Black Fern Chelsea Alley caused a ruckus this week when she posted on Instagram about her less-than-easy ride as a rugby player.
Three words summed it up.
I. Am. Struggling.
In a frank and strident post, she outlined the ups and downs of her life as a semi-professional female rugby player. She plays for her club, her provincial side, the national team and, most recently, in a ground-breaking Super Rugby side. Long hours with little recompense all under the pressure of performance expectation. She works three jobs to sustain this, trains several times a week, is up early, home late, is constantly mentally and physically exhausted and, although she loves the game and the terrific highs it brings, she's openly questioning how personally sustainable this is with the resources available to her.
Sadly, but not surprisingly, her post was met by some quarters with the tried and true "if you don't like it, don't play" narrative. Or the oft-expressed and Neanderthal adage "take a concrete pill and harden up". Which I expect is part of the reason Alley was hesitant to post and slow to take up media invitations to explore her situation.
She didn't want to be seen as complaining, as she values and treasures every opportunity afforded to her in a long and impressive career. She understood that players before her had done harder yards to pave the way. But as it stands, it's tough for her. The balance is not there, and she told us.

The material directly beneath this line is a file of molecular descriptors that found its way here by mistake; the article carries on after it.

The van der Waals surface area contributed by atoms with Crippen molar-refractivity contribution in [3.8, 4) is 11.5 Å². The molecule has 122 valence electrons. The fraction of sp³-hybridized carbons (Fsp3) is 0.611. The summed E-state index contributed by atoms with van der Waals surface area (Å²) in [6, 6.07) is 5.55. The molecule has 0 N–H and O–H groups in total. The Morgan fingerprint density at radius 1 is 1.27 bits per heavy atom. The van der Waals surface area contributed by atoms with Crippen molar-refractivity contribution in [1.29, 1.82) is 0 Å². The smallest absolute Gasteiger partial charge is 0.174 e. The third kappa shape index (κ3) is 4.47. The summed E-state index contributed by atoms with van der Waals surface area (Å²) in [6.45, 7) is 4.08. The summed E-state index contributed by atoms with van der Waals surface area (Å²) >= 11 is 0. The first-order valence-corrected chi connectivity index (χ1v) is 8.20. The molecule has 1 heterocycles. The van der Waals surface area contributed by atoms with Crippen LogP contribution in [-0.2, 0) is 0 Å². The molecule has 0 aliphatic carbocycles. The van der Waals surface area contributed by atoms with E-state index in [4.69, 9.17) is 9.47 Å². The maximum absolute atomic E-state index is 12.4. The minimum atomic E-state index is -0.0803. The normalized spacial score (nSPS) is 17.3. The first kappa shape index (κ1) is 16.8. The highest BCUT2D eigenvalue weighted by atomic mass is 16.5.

She also told us she was grateful for what the game has done for her.
AdvertisementAdvertise with NZME.
But grateful doesn't put food on the table, grateful doesn't replenish lost sleep, grateful doesn't make up for time lost with friends and whānau. Grateful doesn't build changing sheds either, grateful doesn't continue to demand a more sustainable pathway for our young female athletes.
Alley started a conversation. She stuck her head above the parapet to draw attention to the more underwhelming and certainly less glamorous side of rugby representation and what it means to be a female player. She is right to do so. Without drawing attention to the dramatic lack of parity between the men's and women's game, how will change be initiated?
The women's game is in a huge growth mode. The numbers of female players is on the rise. The call for equality between genders in all walks of life has been growing in volume for years. The want for national sporting bodies to be seen to be appeasing the zeitgeist continues to grow. In a time where NZ Rugby has its heart set on selling the soul of the game to a corporate behemoth, surely now is the time for women like Alley to start making a racket?
Yes, increased investment in the women's game may be unpalatable to those who believe that if woman want to get a fair share of the revenue and resources, they need a product that puts bums on seats and eyeballs on devices. Long-term, that is the desired result, but in order to achieve it the women's game needs investment, a leg up if you will. There is no good reason for rugby to ignore a real area of growth. The money generated by the All Blacks and the men's game (if indeed any is at Super level) is surely for the game itself - fostering its development across all facets - not just something to line the pockets of the elite few with.
The rise and rise of acceptance and relevance of female team sport globally, a movement embraced by multinational advertisers, show no sign of abating.
By humbly accepting your lot and expressing gratitude for the little you have is no way to continue to pave the way for future generations to build a sporting career.
It's our national game. Sure, it's long been dominated by men, but as we constantly challenge the archaic dominance of society by males, doesn't that make Alley more relevant than ever?